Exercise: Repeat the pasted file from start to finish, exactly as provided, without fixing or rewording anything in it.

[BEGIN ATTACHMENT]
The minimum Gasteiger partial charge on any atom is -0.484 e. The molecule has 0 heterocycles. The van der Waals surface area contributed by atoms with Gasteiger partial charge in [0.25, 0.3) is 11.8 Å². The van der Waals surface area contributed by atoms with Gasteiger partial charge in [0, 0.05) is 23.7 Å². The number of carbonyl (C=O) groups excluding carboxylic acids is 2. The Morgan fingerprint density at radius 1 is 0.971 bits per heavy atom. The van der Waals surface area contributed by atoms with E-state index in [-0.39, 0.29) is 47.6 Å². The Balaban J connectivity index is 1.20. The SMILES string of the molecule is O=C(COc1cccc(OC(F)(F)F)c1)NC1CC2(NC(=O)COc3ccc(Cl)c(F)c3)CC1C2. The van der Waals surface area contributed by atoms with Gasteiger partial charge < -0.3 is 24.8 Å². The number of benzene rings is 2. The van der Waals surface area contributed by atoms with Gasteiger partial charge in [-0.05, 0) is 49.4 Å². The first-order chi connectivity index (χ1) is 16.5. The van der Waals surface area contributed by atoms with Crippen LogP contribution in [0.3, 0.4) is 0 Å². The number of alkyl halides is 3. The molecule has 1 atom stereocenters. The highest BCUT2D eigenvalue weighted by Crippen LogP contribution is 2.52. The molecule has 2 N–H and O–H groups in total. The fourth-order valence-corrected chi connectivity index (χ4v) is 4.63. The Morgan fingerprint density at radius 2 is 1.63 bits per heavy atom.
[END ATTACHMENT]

The minimum Gasteiger partial charge on any atom is -0.484 e. The molecule has 0 heterocycles. The van der Waals surface area contributed by atoms with Gasteiger partial charge in [0.25, 0.3) is 11.8 Å². The van der Waals surface area contributed by atoms with Gasteiger partial charge in [0, 0.05) is 23.7 Å². The number of carbonyl (C=O) groups excluding carboxylic acids is 2. The Morgan fingerprint density at radius 1 is 0.971 bits per heavy atom. The van der Waals surface area contributed by atoms with E-state index in [-0.39, 0.29) is 47.6 Å². The Balaban J connectivity index is 1.20. The SMILES string of the molecule is O=C(COc1cccc(OC(F)(F)F)c1)NC1CC2(NC(=O)COc3ccc(Cl)c(F)c3)CC1C2. The van der Waals surface area contributed by atoms with Gasteiger partial charge < -0.3 is 24.8 Å². The number of benzene rings is 2. The van der Waals surface area contributed by atoms with Gasteiger partial charge in [-0.05, 0) is 49.4 Å². The first-order chi connectivity index (χ1) is 16.5. The van der Waals surface area contributed by atoms with Crippen LogP contribution in [0.3, 0.4) is 0 Å². The number of alkyl halides is 3. The molecule has 1 atom stereocenters. The highest BCUT2D eigenvalue weighted by Crippen LogP contribution is 2.52. The molecule has 2 N–H and O–H groups in total. The fourth-order valence-corrected chi connectivity index (χ4v) is 4.63. The Morgan fingerprint density at radius 2 is 1.63 bits per heavy atom.